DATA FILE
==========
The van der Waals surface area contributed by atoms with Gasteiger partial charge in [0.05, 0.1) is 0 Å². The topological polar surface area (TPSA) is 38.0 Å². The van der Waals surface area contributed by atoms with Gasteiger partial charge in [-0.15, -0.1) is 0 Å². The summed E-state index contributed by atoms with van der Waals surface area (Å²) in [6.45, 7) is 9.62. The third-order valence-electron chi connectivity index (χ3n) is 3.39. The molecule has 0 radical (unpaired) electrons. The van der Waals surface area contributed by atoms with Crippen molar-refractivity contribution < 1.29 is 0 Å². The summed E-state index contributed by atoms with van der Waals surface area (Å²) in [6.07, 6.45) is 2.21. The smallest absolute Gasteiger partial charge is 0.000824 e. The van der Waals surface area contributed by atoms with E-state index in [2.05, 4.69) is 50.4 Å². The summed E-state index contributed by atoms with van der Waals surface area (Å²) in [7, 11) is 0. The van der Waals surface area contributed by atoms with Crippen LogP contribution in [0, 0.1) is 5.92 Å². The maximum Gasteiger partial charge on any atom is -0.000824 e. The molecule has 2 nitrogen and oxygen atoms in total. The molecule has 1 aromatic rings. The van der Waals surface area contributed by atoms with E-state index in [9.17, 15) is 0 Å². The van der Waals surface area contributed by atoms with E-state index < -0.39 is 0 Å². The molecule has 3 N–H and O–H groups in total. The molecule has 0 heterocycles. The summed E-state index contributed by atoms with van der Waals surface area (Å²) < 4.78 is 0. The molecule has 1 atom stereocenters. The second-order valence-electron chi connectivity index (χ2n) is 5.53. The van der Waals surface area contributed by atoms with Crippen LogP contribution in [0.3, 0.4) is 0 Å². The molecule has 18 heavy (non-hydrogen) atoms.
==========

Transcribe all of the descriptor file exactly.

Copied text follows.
The van der Waals surface area contributed by atoms with Gasteiger partial charge in [0.05, 0.1) is 0 Å². The topological polar surface area (TPSA) is 38.0 Å². The van der Waals surface area contributed by atoms with Gasteiger partial charge in [-0.15, -0.1) is 0 Å². The summed E-state index contributed by atoms with van der Waals surface area (Å²) in [6.45, 7) is 9.62. The third-order valence-electron chi connectivity index (χ3n) is 3.39. The molecule has 0 radical (unpaired) electrons. The van der Waals surface area contributed by atoms with Crippen molar-refractivity contribution < 1.29 is 0 Å². The summed E-state index contributed by atoms with van der Waals surface area (Å²) in [6.07, 6.45) is 2.21. The smallest absolute Gasteiger partial charge is 0.000824 e. The van der Waals surface area contributed by atoms with E-state index in [2.05, 4.69) is 50.4 Å². The summed E-state index contributed by atoms with van der Waals surface area (Å²) in [7, 11) is 0. The van der Waals surface area contributed by atoms with Crippen LogP contribution in [0, 0.1) is 5.92 Å². The maximum Gasteiger partial charge on any atom is -0.000824 e. The molecule has 2 nitrogen and oxygen atoms in total. The molecule has 1 aromatic rings. The van der Waals surface area contributed by atoms with E-state index in [9.17, 15) is 0 Å². The van der Waals surface area contributed by atoms with E-state index < -0.39 is 0 Å². The molecule has 3 N–H and O–H groups in total. The molecule has 0 heterocycles. The summed E-state index contributed by atoms with van der Waals surface area (Å²) < 4.78 is 0. The molecule has 1 atom stereocenters. The second-order valence-electron chi connectivity index (χ2n) is 5.53. The van der Waals surface area contributed by atoms with Crippen LogP contribution in [0.3, 0.4) is 0 Å². The molecule has 18 heavy (non-hydrogen) atoms.